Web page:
Code virtualization is a well-known sophisticated obfuscation technique that uses custom virtual machines (VM) to emulate the semantics of original native instructions. Commercial VM-based obfuscators (e.g., Themida and VMProtect) are often abused by malware developers to conceal malicious behaviors. Since the internal mechanism of commercial obfuscators is a black box, it is a daunting challenge for the analyst to understand the behavior of virtualized programs. To figure out the code virtualization mechanism and design deobfuscation techniques, the analyst has to perform reverse-engineering on large-scale highly obfuscated programs. This knowledge learning process suffers from painful cost and imprecision.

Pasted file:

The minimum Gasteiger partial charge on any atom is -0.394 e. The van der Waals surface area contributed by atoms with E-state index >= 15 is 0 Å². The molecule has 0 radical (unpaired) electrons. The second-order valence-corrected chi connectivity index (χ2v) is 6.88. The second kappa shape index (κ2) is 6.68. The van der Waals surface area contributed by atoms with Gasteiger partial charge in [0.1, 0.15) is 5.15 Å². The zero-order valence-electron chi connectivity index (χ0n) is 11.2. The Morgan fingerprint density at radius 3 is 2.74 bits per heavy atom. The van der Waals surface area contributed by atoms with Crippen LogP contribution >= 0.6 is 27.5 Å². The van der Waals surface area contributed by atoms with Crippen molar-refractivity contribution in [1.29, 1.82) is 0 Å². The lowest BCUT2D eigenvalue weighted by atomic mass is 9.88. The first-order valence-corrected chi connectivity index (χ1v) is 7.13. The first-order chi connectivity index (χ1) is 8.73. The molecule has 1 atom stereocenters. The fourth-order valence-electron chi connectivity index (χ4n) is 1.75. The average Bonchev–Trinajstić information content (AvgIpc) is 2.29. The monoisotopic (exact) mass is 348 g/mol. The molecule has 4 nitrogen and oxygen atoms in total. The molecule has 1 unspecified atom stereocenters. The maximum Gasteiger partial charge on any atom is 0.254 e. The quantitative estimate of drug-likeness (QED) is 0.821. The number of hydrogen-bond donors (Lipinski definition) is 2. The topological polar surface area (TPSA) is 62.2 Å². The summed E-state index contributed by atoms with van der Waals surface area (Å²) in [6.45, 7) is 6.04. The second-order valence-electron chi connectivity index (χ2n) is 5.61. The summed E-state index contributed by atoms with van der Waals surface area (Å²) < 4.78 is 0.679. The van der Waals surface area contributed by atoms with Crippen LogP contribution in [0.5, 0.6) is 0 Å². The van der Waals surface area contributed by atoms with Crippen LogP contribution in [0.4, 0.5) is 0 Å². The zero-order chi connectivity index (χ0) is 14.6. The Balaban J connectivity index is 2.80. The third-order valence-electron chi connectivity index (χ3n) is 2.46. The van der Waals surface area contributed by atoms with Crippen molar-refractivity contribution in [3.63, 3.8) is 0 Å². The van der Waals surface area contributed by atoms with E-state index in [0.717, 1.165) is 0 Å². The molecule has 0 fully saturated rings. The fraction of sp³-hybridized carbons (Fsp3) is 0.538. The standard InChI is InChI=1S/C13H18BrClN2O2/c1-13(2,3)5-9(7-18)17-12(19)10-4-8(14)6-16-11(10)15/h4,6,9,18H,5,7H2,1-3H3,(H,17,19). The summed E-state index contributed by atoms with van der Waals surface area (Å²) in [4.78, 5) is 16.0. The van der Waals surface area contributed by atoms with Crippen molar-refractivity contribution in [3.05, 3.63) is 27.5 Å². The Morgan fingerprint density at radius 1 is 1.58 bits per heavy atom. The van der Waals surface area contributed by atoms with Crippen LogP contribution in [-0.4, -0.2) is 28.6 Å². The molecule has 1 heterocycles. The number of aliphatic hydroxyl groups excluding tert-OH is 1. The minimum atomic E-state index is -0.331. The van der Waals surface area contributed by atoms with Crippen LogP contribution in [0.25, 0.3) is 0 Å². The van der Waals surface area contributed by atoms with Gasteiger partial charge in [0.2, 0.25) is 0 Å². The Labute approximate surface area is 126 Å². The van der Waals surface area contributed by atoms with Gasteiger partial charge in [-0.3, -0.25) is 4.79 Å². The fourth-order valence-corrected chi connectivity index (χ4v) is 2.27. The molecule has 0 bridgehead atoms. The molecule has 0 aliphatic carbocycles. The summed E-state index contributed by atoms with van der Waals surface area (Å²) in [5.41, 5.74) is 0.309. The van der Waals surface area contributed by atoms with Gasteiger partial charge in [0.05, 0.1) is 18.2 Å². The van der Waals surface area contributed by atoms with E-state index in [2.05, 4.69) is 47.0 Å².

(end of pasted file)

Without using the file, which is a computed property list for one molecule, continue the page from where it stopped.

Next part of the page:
In this project, we study how to automatically extract knowledge from the commercial VM-based obfuscator via a novel textit{chosen-instruction attack} (CIA) technique. Our idea is inspired by chosen-plaintext attack, which is a cryptanalysis attack model to gain information that reduces the security of the encryption scheme. Given a commercial VM-based obfuscator, we carefully construct input programs, proactively interact with the obfuscator, and extract knowledge from virtualized output programs. We propose using the anchor instruction and the guided simplification technique to efficiently locate and extract knowledge-related instructions from output programs, respectively. Our experimental results demonstrate that the modern commercial VM-based obfuscators are under the threat of CIA. We have discovered 760 anchor instructions and extracted 1,915 verified instruction mapping rules from the four most widely used commercial obfuscators. The extracted knowledge enables security analysts to understand virtualized malware and improve deobfuscation techniques. Besides, we also contributed the first fine-grained benchmark suite for systematically evaluating the deobfuscation techniques. The evaluation result shows that three state-of-the-art deobfuscation techniques are insufficient to defeat modern commercial VM-based obfuscators and can be improved by our extracted knowledge.

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